Sorry, don't mean to hijack, just figured my questions were thread appropriate...



Don't worry about it. A Fire Marshal I believe is around the $35-55 range per hour. I believe there are some venues that charge a little more just so the venue is paid as well as the fire marshall. When I did a gig last with a fire marshal, the guy was there from setup to the event to tear down. You should call your local fire dept. and they'll direct you to a number of where to go, and you can ask them how much a fire watch is.
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len woelfel

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Re: A School and Haze Machines...
« Reply #4 on: July 26, 2010, 07:19:12 am »

Since it's a school dance, maybe you can get the FD to do it for nothing.  The worst they can say is that you have to pay like everyone else.  

As for whether an atmospheric will trigger an alarm, it depends on a number of factors, and likely the alarm install/maintenance company won't tell you because they can't be 100% sure.  Plus, if they say absolutely that the alarms won't go off, and they do, it could be argued that they would be responsible for paying for the false alarm.  

Regardless, IMO, you're better off with a fire watch.  Cheaper in the long run.

Ben Lagman

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Re: A School and Haze Machines...
« Reply #5 on: July 26, 2010, 12:54:15 pm »

len woelfel wrote on Mon, 26 July 2010 07:19

Since it's a school dance, maybe you can get the FD to do it for nothing.  The worst they can say is that you have to pay like everyone else.  

As for whether an atmospheric will trigger an alarm, it depends on a number of factors, and likely the alarm install/maintenance company won't tell you because they can't be 100% sure.  Plus, if they say absolutely that the alarms won't go off, and they do, it could be argued that they would be responsible for paying for the false alarm.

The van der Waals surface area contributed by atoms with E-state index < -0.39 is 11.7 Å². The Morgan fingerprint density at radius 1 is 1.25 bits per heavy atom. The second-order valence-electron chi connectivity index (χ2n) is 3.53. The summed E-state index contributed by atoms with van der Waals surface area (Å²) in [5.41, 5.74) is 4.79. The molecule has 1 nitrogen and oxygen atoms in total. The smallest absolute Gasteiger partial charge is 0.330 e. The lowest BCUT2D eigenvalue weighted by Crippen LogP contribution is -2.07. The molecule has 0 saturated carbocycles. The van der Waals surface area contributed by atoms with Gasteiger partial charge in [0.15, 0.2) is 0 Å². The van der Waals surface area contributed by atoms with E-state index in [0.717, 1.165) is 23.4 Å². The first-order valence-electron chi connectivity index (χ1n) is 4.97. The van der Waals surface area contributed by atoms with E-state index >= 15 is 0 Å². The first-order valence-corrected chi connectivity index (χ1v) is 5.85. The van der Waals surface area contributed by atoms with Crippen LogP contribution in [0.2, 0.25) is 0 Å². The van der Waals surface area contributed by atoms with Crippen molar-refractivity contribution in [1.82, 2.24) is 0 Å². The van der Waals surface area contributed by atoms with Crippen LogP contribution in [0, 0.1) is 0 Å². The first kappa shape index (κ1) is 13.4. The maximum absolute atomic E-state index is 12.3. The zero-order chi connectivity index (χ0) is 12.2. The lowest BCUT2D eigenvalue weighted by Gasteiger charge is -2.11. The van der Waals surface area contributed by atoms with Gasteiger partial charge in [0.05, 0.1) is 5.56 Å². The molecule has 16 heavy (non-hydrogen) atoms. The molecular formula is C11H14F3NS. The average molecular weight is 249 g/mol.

Regardless, IMO, you're better off with a fire watch.  Cheaper in the long run.



Very true. I'll just tell them that they need to get a Fire Marshall. Not sure how it will work out very well though, because the school is so big, having so many zones for the smoke detectors. Is there usually just one big panel for the smoke detectors?..

ie. One panel controls all, like a central panel, or are there usually several panels around a building?
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Ray Cerwinski

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Re: A School and Haze Machines...
« Reply #6 on: July 26, 2010, 05:17:30 pm »

Ben Lagman wrote on Mon, 26 July 2010 12:54


Very true. I'll just tell them that they need to get a Fire Marshall. Not sure how it will work out very well though, because the school is so big, having so many zones for the smoke detectors. Is there usually just one big panel for the smoke detectors?..

ie. One panel controls all, like a central panel, or are there usually several panels around a building?


Warning: this is a super basic explanation and being supplied with this information in no way makes you a fire alarm professional. The best advice was already given, to call up the servicing/monitoring alarm company. That said:

It all depends on the system. Your two basic system types are known as "addressable" and "conventional" but buildings can be a combination of both due to construction or retrofit.

Your addressable systems identify every device with a point I.D. Each smoke detector, heat detector, pull station, etc. has a unique number assigned to it and is programed back at the fire alarm control panel (FACP). You can bypass single devices or large groups if programmed into zones.

Your conventional systems have multiple devices of any combination all on one loop, if any go into alarm, you have no way of knowing exactly which one it is. Problem with these types of systems is it could just be one hallway of devices, or an entire wing all on one zone.

Lucky for you, you can potentially have just the devices located inside and adjacent to the event space bypassed and only require firewatch in these areas as opposed to the entire school. This would still require involvement with the servicing/monitoring company to complete the programming for you.

The bad news about Simplex? They are extremely tight-lipped and are the brand of choice by electrical contractors. Your servicing company might not be the same as the people who installed it who might be different from the monitoring company. It just all depends.
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Ray Cerwinski